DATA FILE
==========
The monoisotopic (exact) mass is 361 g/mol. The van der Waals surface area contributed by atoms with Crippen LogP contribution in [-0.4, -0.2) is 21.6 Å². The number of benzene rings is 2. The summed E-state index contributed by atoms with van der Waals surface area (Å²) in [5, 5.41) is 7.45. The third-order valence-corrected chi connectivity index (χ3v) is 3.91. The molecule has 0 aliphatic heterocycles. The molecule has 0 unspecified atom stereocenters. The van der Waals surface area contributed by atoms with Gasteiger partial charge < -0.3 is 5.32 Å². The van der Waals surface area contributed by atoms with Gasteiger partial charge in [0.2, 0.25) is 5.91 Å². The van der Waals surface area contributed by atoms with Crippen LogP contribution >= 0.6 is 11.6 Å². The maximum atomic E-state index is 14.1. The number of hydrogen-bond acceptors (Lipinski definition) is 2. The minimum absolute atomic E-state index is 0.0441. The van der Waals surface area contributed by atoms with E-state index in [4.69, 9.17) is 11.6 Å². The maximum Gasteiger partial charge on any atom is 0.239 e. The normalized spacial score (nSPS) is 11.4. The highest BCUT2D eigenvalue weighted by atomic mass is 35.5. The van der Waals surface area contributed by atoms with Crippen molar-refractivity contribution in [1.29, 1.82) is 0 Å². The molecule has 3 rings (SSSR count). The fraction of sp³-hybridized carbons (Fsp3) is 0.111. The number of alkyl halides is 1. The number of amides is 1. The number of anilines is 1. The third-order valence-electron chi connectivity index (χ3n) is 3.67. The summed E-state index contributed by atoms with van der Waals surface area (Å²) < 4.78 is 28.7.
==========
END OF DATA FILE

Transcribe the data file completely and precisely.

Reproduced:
The monoisotopic (exact) mass is 361 g/mol. The van der Waals surface area contributed by atoms with Crippen LogP contribution in [-0.4, -0.2) is 21.6 Å². The number of benzene rings is 2. The summed E-state index contributed by atoms with van der Waals surface area (Å²) in [5, 5.41) is 7.45. The third-order valence-corrected chi connectivity index (χ3v) is 3.91. The molecule has 0 aliphatic heterocycles. The molecule has 0 unspecified atom stereocenters. The van der Waals surface area contributed by atoms with Gasteiger partial charge < -0.3 is 5.32 Å². The van der Waals surface area contributed by atoms with Gasteiger partial charge in [0.2, 0.25) is 5.91 Å². The van der Waals surface area contributed by atoms with Crippen LogP contribution >= 0.6 is 11.6 Å². The maximum atomic E-state index is 14.1. The number of hydrogen-bond acceptors (Lipinski definition) is 2. The minimum absolute atomic E-state index is 0.0441. The van der Waals surface area contributed by atoms with E-state index in [4.69, 9.17) is 11.6 Å². The maximum Gasteiger partial charge on any atom is 0.239 e. The normalized spacial score (nSPS) is 11.4. The highest BCUT2D eigenvalue weighted by atomic mass is 35.5. The van der Waals surface area contributed by atoms with Crippen molar-refractivity contribution in [1.29, 1.82) is 0 Å². The molecule has 3 rings (SSSR count). The fraction of sp³-hybridized carbons (Fsp3) is 0.111. The number of alkyl halides is 1. The number of amides is 1. The number of anilines is 1. The third-order valence-electron chi connectivity index (χ3n) is 3.67. The summed E-state index contributed by atoms with van der Waals surface area (Å²) < 4.78 is 28.7.